In short, the Act conflicts with FERPA because the Act requires postsecondary institutions to disclose information from education records to the IRS and, in some cases, to the parent(s) of students, and because FERPA generally prohibits a postsecondary institution from releasing educational records or personally identifiable information from those records without the consent of the student. See 20 U.S.C. § 1232g(b)(1) and Pub. L. No. 105-34, § 25A(c), 111 Stat. 788, 804 (1997).
In determining which of two conflicting federal laws controls, the United States Supreme Court has stated that it "must read the statutes to give effect to each if [it] can do so while preserving their sense of purpose." Watt v. Alaska, 451 U.S. 259, 266 (1981). If the statutes are in irreconcilable conflict, then the more recently enacted statute governs. Id. at 267, citing 2A C. Sands, Sutherland on Statutes and Statutory Construction § 51.02 (4th ed. 1973). See also Detweiler v. Pena, 38 F.3d 591, 594 (D.C. Cir. 1994). The Department believes that, as the later enacted and more specific statute, the Act reflects congressional intent that the information specified in 26 U.S.C. § 6050S be reported to the IRS notwithstanding FERPA's privacy provisions.
In addition, please note that FERPA limits the redisclosure of information from education records by third parties that receive such information. We do not believe that these provisions are superseded by the Act. Therefore, information from an education record that the IRS receives from an institution cannot generally be redisclosed without the student's prior written consent. Section 99.33 of the FERPA regulations outlines the limitations that apply to the redisclosure of education records. Section 99.33(a)(1) states:
An educational agency or institution may disclose personally identifiable information from an education record only on the condition that the party to whom the information is disclosed will not disclose the information to any other party without the prior consent of the parent or eligible student.
FERPA was amended in 1994 to include sanctions against a postsecondary institution should an improper redisclosure of information from education records occur. The statute states:
If a third party outside the educational agency or institution permits access to information in violation of paragraph (2)(A), or fails to destroy information in violation of paragraph (1)(F), the educational agency or institution shall be prohibited from permitting access to information from education records to that third party for a period of not less than five years.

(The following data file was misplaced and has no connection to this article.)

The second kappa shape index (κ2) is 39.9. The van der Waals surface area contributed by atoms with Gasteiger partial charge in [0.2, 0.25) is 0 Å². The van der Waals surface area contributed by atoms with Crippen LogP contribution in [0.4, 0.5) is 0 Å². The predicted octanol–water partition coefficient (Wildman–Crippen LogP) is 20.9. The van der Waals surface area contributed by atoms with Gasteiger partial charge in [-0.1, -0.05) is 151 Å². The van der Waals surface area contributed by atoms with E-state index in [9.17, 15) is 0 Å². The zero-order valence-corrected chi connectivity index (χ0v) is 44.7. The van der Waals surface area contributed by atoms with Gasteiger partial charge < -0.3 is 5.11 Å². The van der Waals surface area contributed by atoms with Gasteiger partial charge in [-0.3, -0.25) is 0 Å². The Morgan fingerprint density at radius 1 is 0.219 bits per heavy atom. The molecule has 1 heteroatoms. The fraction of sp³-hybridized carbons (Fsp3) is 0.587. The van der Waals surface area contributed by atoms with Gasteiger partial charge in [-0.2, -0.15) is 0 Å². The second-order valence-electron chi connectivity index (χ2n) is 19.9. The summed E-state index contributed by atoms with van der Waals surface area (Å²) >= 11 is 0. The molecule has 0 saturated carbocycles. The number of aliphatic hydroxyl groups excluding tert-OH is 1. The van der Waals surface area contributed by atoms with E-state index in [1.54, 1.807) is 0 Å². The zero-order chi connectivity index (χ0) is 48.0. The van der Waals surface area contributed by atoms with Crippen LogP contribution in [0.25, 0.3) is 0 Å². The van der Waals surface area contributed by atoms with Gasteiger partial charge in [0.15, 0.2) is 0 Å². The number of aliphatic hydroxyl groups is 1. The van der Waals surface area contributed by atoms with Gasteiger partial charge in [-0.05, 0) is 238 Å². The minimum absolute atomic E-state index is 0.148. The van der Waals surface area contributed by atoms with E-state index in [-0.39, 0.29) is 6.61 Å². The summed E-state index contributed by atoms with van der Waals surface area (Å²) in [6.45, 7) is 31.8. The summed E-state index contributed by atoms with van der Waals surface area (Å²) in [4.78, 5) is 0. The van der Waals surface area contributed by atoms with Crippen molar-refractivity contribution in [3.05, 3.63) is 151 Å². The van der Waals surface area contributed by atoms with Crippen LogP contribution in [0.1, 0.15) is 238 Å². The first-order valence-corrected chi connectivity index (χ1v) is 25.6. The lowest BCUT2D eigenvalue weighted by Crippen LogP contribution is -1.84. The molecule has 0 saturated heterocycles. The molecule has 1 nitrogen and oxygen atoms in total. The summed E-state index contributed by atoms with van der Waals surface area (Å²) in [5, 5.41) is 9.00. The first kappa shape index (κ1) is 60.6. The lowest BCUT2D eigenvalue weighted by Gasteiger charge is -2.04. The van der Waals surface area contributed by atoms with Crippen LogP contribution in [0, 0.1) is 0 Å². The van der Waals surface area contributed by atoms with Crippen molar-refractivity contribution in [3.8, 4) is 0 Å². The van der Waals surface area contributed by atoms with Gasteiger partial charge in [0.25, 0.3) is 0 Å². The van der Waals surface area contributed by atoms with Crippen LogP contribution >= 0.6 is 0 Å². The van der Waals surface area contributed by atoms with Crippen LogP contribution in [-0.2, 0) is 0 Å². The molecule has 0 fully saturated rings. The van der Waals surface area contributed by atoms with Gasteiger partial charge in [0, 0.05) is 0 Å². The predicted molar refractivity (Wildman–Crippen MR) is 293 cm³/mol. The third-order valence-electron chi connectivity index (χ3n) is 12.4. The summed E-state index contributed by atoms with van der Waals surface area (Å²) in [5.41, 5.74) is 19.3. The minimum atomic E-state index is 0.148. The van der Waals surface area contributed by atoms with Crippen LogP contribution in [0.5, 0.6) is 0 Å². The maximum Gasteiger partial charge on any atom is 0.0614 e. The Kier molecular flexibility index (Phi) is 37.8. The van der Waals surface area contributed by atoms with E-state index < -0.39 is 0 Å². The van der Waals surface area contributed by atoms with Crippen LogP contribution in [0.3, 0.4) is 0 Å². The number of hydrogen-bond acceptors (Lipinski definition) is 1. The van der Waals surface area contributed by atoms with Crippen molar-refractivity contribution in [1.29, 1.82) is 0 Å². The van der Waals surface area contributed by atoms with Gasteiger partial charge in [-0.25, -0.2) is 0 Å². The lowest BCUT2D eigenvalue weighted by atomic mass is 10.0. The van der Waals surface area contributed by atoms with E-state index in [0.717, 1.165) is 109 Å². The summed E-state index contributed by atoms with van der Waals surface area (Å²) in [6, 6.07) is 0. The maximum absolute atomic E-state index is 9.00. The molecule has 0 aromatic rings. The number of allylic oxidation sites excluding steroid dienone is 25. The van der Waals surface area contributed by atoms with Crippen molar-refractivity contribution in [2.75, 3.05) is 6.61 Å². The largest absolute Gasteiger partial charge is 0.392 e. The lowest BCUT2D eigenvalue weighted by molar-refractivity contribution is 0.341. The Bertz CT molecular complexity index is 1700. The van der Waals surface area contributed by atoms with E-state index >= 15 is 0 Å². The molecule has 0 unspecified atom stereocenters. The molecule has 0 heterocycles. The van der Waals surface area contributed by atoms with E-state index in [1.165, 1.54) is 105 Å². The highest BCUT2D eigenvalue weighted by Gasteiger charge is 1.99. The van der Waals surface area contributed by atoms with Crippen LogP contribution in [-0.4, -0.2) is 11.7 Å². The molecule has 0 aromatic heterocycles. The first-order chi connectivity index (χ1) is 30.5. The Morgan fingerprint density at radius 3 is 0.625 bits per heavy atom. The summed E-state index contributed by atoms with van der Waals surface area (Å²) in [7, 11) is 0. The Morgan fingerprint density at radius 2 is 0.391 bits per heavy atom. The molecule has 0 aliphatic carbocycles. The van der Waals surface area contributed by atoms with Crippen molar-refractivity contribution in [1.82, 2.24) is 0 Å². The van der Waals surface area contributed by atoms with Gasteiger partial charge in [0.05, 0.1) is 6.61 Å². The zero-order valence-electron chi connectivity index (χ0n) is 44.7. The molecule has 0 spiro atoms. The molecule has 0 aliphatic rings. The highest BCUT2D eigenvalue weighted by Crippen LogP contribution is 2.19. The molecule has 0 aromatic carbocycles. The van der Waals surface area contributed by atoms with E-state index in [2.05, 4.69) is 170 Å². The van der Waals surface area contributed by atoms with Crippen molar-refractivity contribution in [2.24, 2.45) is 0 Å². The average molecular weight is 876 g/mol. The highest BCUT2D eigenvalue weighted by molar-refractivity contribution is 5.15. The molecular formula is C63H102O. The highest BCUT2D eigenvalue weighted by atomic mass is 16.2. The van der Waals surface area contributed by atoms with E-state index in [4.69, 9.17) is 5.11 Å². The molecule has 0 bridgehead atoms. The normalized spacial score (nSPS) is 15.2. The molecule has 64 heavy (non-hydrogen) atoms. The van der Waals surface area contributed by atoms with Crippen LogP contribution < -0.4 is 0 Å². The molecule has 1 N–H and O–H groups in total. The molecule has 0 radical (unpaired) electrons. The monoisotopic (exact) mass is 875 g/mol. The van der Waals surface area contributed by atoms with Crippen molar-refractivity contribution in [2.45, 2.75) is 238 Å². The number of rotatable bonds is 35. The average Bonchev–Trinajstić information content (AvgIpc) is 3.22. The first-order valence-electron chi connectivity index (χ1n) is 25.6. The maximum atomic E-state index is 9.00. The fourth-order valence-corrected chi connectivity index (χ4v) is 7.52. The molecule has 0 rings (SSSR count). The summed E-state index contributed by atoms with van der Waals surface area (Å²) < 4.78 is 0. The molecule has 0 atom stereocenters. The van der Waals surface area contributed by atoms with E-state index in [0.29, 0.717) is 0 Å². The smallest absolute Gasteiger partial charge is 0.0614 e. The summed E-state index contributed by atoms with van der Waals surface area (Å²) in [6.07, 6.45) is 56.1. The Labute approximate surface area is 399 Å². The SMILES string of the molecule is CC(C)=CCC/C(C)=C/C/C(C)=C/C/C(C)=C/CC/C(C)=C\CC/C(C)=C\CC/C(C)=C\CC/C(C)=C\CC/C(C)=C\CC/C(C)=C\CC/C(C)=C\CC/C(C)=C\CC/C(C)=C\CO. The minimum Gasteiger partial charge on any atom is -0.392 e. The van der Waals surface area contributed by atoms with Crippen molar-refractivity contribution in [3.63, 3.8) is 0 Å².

20 U.S.C. § 1232g(b)(4)(B). Therefore, if the IRS improperly redisclosed information from a student's education record that it received from a particular institution, that institution could be precluded by FERPA from making further disclosures to the IRS for a period of at least five years.
Further, FERPA establishes certain recordkeeping requirements regarding requests for access to and disclosures of education records. In this regard, FERPA states:
Each educational agency or institution shall maintain a record, kept with the education records of each student, which will indicate all individuals [except as provided below], agencies, or organizations which have requested or obtained access to a student's education records maintained by such educational agency or institution, and which will indicate specifically the legitimate interest that each such person, agency, or organization has in obtaining this information. . . .
20 U.S.C. § 1232g(b)(4)(A). See 34 CFR § 99.32. FERPA also provides that an educational agency or institution does not have to keep a record if the request was from or the disclosure was to: 1) the parent or eligible student; 2) a school official within the educational agency or institution who is determined to have a legitimate educational interest; 3) a party with written consent; 4) a party seeking directory information; or 5) a party requesting or receiving the records as directed by a Federal grand jury or other law enforcement subpoena when the issuing court or agency has ordered that the existence or the contents of the subpoena or the information furnished in response to the subpoena not be disclosed. 34 CFR § 99.32(d).
It is our understanding that students will be notified of the disclosure to the IRS. In most cases, students will be asked to provide certain information on a form prepared by the IRS, and submit the form to the institution. The school will then forward information collected on the form to the IRS, as well as the student and, in some cases, the parent(s). The evident purpose of § 99.32 is to ensure that parents and eligible students will be able to learn about disclosures made from the student's education records. In this circumstance, the IRS' procedures will satisfy that purpose because the student will be provided actual notice of the release of information to the IRS.
Accordingly, and to reduce any burden on the public, we have determined that postsecondary institutions will not have to separately keep a record of the disclosure of the information from student education records to the IRS.
I trust that the above information is responsive to your inquiry. Should you have additional questions regarding FERPA or this matter, you may contact this Office again.
LeRoy S. Rooker
Family Policy Compliance Office
cc: Catherine Livingston
Department of the Treasury
cc: Jasper Howard
Internal Revenue Service